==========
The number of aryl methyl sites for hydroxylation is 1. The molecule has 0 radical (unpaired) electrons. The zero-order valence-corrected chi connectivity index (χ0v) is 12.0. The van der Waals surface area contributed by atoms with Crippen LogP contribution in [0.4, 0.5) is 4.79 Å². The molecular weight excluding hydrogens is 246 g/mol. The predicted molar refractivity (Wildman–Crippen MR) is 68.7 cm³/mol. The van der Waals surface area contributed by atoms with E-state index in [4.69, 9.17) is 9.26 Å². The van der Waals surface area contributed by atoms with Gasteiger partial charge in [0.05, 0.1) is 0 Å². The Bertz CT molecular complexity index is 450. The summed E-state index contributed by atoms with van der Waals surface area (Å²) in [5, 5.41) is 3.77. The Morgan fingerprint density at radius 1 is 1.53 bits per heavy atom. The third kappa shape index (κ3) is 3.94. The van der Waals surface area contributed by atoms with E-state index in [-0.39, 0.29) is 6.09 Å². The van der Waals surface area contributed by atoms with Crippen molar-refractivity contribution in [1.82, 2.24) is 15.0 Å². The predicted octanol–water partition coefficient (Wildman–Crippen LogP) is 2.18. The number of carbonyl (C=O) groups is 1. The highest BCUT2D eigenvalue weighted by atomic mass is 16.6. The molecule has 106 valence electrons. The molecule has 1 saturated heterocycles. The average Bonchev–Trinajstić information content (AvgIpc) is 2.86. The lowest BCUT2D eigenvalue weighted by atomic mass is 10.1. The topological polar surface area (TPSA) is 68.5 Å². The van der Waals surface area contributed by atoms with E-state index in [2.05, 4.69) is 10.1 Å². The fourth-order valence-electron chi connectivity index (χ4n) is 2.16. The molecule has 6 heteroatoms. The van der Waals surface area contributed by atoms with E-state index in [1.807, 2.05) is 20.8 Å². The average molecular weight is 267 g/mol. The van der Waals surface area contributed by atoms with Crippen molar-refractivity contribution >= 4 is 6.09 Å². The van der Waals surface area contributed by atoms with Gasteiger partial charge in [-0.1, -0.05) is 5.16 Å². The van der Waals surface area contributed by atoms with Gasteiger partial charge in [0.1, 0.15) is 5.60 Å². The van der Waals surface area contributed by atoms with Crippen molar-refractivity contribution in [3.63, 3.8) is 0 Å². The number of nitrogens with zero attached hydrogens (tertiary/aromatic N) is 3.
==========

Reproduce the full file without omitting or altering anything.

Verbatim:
The number of aryl methyl sites for hydroxylation is 1. The molecule has 0 radical (unpaired) electrons. The zero-order valence-corrected chi connectivity index (χ0v) is 12.0. The van der Waals surface area contributed by atoms with Crippen LogP contribution in [0.4, 0.5) is 4.79 Å². The molecular weight excluding hydrogens is 246 g/mol. The predicted molar refractivity (Wildman–Crippen MR) is 68.7 cm³/mol. The van der Waals surface area contributed by atoms with E-state index in [4.69, 9.17) is 9.26 Å². The van der Waals surface area contributed by atoms with Gasteiger partial charge in [0.05, 0.1) is 0 Å². The Bertz CT molecular complexity index is 450. The summed E-state index contributed by atoms with van der Waals surface area (Å²) in [5, 5.41) is 3.77. The Morgan fingerprint density at radius 1 is 1.53 bits per heavy atom. The third kappa shape index (κ3) is 3.94. The van der Waals surface area contributed by atoms with E-state index in [-0.39, 0.29) is 6.09 Å². The van der Waals surface area contributed by atoms with Crippen molar-refractivity contribution in [1.82, 2.24) is 15.0 Å². The predicted octanol–water partition coefficient (Wildman–Crippen LogP) is 2.18. The number of carbonyl (C=O) groups is 1. The highest BCUT2D eigenvalue weighted by atomic mass is 16.6. The molecule has 106 valence electrons. The molecule has 1 saturated heterocycles. The average Bonchev–Trinajstić information content (AvgIpc) is 2.86. The lowest BCUT2D eigenvalue weighted by atomic mass is 10.1. The topological polar surface area (TPSA) is 68.5 Å². The van der Waals surface area contributed by atoms with E-state index in [2.05, 4.69) is 10.1 Å². The fourth-order valence-electron chi connectivity index (χ4n) is 2.16. The molecule has 6 heteroatoms. The van der Waals surface area contributed by atoms with E-state index in [1.807, 2.05) is 20.8 Å². The average molecular weight is 267 g/mol. The van der Waals surface area contributed by atoms with Crippen molar-refractivity contribution >= 4 is 6.09 Å². The van der Waals surface area contributed by atoms with Gasteiger partial charge in [-0.1, -0.05) is 5.16 Å². The van der Waals surface area contributed by atoms with Gasteiger partial charge in [0.1, 0.15) is 5.60 Å². The van der Waals surface area contributed by atoms with Crippen molar-refractivity contribution in [3.63, 3.8) is 0 Å². The number of nitrogens with zero attached hydrogens (tertiary/aromatic N) is 3.